Quantum mechanics is a theory describing the microscopic world, and it has attained a level of success not seen in the history of science so far. Although on the other hand, it is an area laden with complex (and thus interesting) philosophical issues. For instance, although Einstein acknowledged the existential validity of quantum mechanics, it was in opposition to his metaphysical beliefs and therefore he could not accept this as complete theory. He also propounded Einstein’s dilemma of whether quantum mechanics was incomplete, or if nonlocality existed in the microscopic world. A sweeping description of nonlocality is when two spatially separated systems momentarily interact with each other. Einstein denied the existence of nonlocality in nature, and considered quantum mechanics to be incomplete. However, the standard view of physicists these days is that quantum mechanics is complete and nonlocality does exist in nature. Incidentally, there are also some philosophers who are purporting an alternative theory of quantum mechanics in regards to it being incomplete and with the absence of non-locality in nature. As for myself, within one new formalism of quantum mechanics known as time-symmetric quantum mechanics, I am continuing my research on the possibility of interpreting quantum mechanics as being complete but also without nonlocality.
Click here for the profile of Professor Morita


Visiting Fellows

WIAS invites distinguished, internationally active researchers from overseas. Through scholarly exchanges, seminars, and other activities jointly undertaken with Waseda researchers, WIAS contributes to the invigoration of the university’s research activities.
more information

Novemver 15, 2013 –
December 14, 2013
Iwao HIROSE: Associate Professor, Mcgill University (Canada)

WIAS seminars

WIAS sponsors and co-hosts a variety of seminars. Below is a list of the 2013 seminar series on the fields of natural science and social science, as well as other seminars held this year. The “Comparative History of the Civilizations” seminar series on humanities will be covered in the next newsletter.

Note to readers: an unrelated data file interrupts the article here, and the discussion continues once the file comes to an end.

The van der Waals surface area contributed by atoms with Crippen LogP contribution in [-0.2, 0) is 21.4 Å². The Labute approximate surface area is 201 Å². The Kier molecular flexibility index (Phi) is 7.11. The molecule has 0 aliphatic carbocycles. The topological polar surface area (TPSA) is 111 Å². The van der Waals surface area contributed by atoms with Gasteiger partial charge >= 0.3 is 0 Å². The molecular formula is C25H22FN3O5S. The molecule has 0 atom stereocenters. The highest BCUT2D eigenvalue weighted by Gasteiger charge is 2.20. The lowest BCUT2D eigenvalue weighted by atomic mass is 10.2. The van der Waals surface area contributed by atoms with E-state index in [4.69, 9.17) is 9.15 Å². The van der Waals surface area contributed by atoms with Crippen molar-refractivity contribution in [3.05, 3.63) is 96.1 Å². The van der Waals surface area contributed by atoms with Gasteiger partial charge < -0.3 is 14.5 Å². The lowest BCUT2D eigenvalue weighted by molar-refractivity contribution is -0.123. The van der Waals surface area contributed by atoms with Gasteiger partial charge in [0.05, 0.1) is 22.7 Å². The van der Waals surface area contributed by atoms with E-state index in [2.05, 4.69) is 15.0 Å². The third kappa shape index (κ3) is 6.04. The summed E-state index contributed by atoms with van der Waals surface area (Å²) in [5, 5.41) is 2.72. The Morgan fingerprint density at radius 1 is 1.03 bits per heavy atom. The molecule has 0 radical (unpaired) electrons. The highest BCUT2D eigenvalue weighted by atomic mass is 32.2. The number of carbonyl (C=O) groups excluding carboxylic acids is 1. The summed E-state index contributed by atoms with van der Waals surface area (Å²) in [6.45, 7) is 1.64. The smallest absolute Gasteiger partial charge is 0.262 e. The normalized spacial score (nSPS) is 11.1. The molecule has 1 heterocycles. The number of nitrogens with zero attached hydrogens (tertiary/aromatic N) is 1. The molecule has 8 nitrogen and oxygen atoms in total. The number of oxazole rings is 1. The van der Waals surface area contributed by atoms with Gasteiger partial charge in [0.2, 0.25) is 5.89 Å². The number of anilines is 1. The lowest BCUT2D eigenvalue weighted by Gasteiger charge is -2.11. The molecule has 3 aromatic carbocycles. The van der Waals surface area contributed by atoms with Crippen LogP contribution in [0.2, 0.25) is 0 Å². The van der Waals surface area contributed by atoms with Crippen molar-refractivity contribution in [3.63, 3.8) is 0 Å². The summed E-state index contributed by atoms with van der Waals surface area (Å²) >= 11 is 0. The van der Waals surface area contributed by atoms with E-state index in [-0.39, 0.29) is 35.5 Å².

Please check here for a schedule of upcoming seminars.

Quantitative Analysis for Politics, Economy and Law (Social science field)
May 14 Incentives and Social Preferences in a Traditional Labor Contract:  Evidence from Rice Planting Experiments in the Philippines
more information
May 20 What can microdata tell us about the prolonged stagnation in Japan’s productivity?
more information
May 28 A statistical physics approach to social data: Analysis and modelling of data from blogs and twitter
more information
July 22 Analysis of the employment rate of graduates using department-specific data
more information
July 24, 25 Workshop on Instisutional Chane and Organization Diversity
more information
July 29 Evolution of Corporate Networks in Twentieth Century Japan
more information
October 15 Who are the solitary non-employed persons (SNEP) that are increasing in Japan?
more information
October 28,
November 4, 11
Organizational and Financial Economics Seminar
more information
Top Runners’ Lecture Collection of Science (Natural science field)
July 5 Introduction to energy issues: exhaustible energy and renewable energy
more information
October 16 Understanding the brain as a system: Operating principles and emerging functions of neural circuits
more information
November 25 New developments in statistical mechanics within isolated quantum systems
more information
December 5 What is science?: Considering science from its origins and connection with society
more information
Other seminars
April 23 Business History: present stage and future perspectives
more information
May 21 What we can learn from nationwide and international-comparative surveys on academic ability in order to raise scholastic performance
more information
June 3 Queens and dignitaries in the age of the pyramids: New discoveries in the Abusir relics
more information
July 26 Politics and religion in West Asian and North African history: Focusing on Egypt
more information
December 7 Interdisciplinary approach to urban research for interpreting modern-day society: Crossroad of mathematical engineering (urban OR) and urban sociology
more information
December 18 Japan’s foreign investment: Response to the main points of contention and dispute in TPP and other negotiations
more information

Please feel free to contact us.

Waseda Institute for Advanced Study (WIAS)

1-6-1 Nishi Waseda, Shinjuku-ku, Tokyo 169-8050, JAPAN
E-mail:[email protected]